Mar 21, 2017 | By Benedict

Hong Kong-based 3D printing startup Peopoly has launched the Moai stereolithography (SLA) 3D printer. The printer will be available as a build-it-youself kit for $1,250, but its Kickstarter campaign (target: $30,000) allows customers to get it for much less.

The Moai SLA 3D printer (above) and some of the items it can print

With over 15 years of combined experience in developing and marketing tech hardware, Peopoly founders Mark Peng and Richard Li seem well positioned to make their mark on the 3D printing industry—something they plan to do with their brand new Moai SLA 3D printer. Having hit Kickstarter today, the Moai promises to be a flexible and dependable resin 3D printer available at an affordable price.

Key features of the Moai 3D printer include a professional-grade 150 mW laser with a 70 micron spot size, fully adjustable laser settings, a 130 x 130 x 180 mm build volume, and excellent resin compatibility. The Moai kit, which can be put together in four hours, will retail for $1,250, though Kickstarter backers will be able to secure the 3D printer for as little as $800.

The Moai 3D printer kit will retail for $1,250

Peng and Li believe that their new Moai 3D printer, equipped with a galvo-controlled high-end laser rather than an off-the-shelf projector, will prove too tempting for makers to resist. “Most of the industrial SLA printers use a laser to achieve better results and larger print size,” they explain. “The reason for the lack of laser-based SLA [printers] in the desktop-level market is because [they are] just a lot more difficult to develop. This challenge is what attracted the founders to create this project.”

Originally developed as an educational project, the Moai retains many features that are, in Peopoly’s words, “geared toward openness.” This means that there is full access to the laser’s operational settings, while the 3D printer uses standard gcode (via SD card) instead of a proprietary format. The startup also says that the kit is easy to assemble and customize, giving makers freedom to hack and modify the powerful SLA machine as they see fit.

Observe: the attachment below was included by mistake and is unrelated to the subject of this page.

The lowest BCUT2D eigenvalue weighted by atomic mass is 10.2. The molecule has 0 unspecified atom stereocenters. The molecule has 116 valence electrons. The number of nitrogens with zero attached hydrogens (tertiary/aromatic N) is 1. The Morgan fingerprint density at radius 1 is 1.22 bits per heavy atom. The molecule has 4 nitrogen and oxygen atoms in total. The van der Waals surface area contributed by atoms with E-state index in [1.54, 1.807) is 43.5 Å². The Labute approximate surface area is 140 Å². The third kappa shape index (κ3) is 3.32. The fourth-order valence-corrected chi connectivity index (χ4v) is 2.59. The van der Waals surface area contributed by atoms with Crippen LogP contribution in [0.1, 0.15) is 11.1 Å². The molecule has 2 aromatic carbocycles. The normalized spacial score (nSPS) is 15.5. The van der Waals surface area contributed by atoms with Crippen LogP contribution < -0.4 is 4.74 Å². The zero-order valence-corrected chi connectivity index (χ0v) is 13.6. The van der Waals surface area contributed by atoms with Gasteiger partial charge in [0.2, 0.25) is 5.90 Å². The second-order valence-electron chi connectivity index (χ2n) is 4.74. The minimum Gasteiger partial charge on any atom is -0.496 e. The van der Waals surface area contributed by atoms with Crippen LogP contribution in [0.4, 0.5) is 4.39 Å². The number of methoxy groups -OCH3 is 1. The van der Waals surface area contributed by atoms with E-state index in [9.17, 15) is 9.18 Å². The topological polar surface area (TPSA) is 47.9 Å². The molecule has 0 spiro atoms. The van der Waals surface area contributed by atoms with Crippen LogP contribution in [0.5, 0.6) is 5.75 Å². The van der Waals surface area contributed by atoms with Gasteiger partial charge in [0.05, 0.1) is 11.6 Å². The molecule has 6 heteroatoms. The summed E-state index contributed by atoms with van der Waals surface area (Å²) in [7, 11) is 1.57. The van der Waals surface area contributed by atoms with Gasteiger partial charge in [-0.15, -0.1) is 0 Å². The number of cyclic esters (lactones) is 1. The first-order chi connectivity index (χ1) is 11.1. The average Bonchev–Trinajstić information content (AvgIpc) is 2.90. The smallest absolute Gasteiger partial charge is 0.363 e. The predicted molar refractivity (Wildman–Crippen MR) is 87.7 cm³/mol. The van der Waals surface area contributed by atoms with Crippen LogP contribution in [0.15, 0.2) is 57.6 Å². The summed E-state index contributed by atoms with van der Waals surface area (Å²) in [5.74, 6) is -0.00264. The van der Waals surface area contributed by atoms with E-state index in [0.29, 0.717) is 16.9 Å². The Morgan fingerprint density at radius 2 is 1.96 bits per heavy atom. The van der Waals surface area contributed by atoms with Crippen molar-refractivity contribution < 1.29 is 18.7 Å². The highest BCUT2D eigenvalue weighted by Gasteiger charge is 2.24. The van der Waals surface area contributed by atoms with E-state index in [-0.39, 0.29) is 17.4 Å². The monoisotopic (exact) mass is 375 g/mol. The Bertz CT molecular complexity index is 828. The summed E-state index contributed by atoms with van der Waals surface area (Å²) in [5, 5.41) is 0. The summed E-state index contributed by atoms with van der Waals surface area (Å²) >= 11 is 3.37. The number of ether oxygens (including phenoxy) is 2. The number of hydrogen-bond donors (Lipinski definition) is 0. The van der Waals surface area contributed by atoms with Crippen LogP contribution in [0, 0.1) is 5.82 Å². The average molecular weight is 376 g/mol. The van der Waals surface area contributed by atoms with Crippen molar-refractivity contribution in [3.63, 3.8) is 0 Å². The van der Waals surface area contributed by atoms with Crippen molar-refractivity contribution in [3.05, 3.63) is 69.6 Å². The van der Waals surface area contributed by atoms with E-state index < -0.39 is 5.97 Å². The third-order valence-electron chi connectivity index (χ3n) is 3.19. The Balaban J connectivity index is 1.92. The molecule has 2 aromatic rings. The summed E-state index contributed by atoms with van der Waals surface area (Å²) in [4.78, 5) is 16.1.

How the Moai 3D printer stacks up against FDM 3D printing

Perhaps most importantly, Peopoly thinks its new Moai 3D printer compares favorably to some of its more well-known peers: “Form 2 by Formlabs is currently selling for $3,499 with [a] slightly bigger build volume and larger (less accurate) laser spot size,” the startup says. “By giving the user the full control of the laser setting, Moai [users] can optimize printing results further by adjusting settings to match to [the] printing environment.”

Peopoly believes that the Moai SLA 3D printer could be used by jewelers (using investment casting), dentists, hobbyists, and others. This is because the 3D printer can purportedly print objects with an extremely high level of detail, as shown in several photos of example prints. It should be noted, however, that these photos compare Moai-printed objects with FDM-printed objects, not with objects printed on other SLA 3D printers like the Form 2.

Peopoly will produce its own resins for the 3D printer, though existing materials will also work

The Moai uses a high-end 150 mW laser

Assembling the new SLA 3D printer

The Hong Kong 3D printing startup has developed its own high-polymer Moai resin for the 3D printer, but the machine is also compatible with a range of existing materials, so nobody will be locked into Moai materials if the startup ceases production.

“By creating an affordable laser 3D printer that gives professional results, we hope that more people can use laser 3D printing for work and for play,” Peopoly says. On board with their project? Check out the Kickstarter campaign.



Posted in 3D Printer



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Anand wrote at 9/24/2017 6:16:56 PM:

How to Buy this DIY Kit ? This can be shipped to Bangalore INdia?

LOL wrote at 3/28/2017 6:46:00 AM:

lol...the FDM so crappy....they used a Micro 3D or Buccaneer Pirate

Xingewen wrote at 3/22/2017 7:05:36 AM:

Not really a Hong Kong company since they do not deliver to Hong Kong

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